Starting with something that almost every first grader loves, chocolate, led to investigations of rainforests, ecosystems, agriculture, history, the economics of trade, and cooking. When Linda Salamanca, Diane Hawke, and Jen Schultz first began this project, they knew the children would be very excited about making chocolate and learning about the rainforest and the animals that lived there. The students were amazed at how much time and effort goes into making chocolate while exploring the harvesting and manufacturing process. But what surprised the team most, was “that first graders could understand the impact of the environmental effects and social injustices of chocolate harvesting and that they would become so passionate about making change and teaching others.”
This project was featured in the 2021 book Changing the Subject: Twenty Years of Projects from High Tech High. You can learn more about the book and the projects within by visiting the official website.
First grade chocolatiers worked in groups to undertake research projects based on their chocolate-y interests. Some created models of cacao pods, trees, and their ecosystems, while others studied the harvesting and manufacturing of chocolate. Some created a map to show where cacao grows in the world and others demonstrated how cacao’s use has changed over time. Every group completed cycles of critique and revision to create a product that demonstrated their learning. In addition, the students examined the environmental impact of cacao farming and the social justice issues around underpaid farmers and child labor. The students created a PSA to encourage people to purchase only fair trade and sustainably farmed chocolate.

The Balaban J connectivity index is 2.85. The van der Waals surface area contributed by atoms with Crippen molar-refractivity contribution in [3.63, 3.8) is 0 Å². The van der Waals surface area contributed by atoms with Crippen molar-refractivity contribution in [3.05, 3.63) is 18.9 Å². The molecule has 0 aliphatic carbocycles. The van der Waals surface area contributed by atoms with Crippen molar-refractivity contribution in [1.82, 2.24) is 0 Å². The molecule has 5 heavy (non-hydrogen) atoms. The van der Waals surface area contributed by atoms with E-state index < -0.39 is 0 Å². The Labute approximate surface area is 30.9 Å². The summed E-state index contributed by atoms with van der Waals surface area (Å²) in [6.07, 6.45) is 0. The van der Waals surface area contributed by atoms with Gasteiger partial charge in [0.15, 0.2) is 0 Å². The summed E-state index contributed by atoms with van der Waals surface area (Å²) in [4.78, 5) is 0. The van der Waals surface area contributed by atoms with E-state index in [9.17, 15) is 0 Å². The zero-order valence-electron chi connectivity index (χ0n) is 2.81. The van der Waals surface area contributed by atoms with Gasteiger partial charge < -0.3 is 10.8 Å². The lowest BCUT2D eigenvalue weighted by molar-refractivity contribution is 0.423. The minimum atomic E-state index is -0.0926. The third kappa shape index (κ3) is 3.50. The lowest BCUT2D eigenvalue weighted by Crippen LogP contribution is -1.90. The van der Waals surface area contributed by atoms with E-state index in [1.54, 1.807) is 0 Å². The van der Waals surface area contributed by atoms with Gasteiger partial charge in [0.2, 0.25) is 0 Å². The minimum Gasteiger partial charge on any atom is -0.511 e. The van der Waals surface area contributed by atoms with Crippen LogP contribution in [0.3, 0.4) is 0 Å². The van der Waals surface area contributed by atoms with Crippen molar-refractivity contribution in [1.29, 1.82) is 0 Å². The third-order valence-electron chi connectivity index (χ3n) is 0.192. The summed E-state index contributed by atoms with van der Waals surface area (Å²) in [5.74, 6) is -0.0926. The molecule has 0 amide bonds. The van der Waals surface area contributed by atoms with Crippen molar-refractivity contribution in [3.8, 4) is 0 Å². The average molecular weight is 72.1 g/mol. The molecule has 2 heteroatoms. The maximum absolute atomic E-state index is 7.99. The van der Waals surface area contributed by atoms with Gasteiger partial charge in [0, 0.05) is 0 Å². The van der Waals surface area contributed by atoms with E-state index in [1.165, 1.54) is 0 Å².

The science teacher, Julie Hutchins collaborated closely with the team. In their science class, students built a rainforest biome, created a web of interconnected rainforest species, investigated the life cycle of midges, dissected cacao pods to learn about their various parts, and experimented with recipes.
Throughout the project, students looked forward to the final week’s event — making chocolate. Students worked in tasting and design groups to devise their own chocolate recipes. The best recipes were produced in greater quantities and sold at the exhibition chocolate store.
Students created a chocolate museum, with areas dedicated to the history and manufacturing of chocolate, models of cacao harvesting, the steps in chocolate production, and maps of where chocolate is grown and traded. Another section of the museum recreated the rainforest ecosystem, with paper mache animals and written explanations of the relationships between species. The final (and most popular) section of the exhibit was the chocolate store, where student-made chocolate varieties were sold to families and the school community. Funds raised from chocolate sales were donated to non-profit organizations working to promote rainforest preservation and fair trade.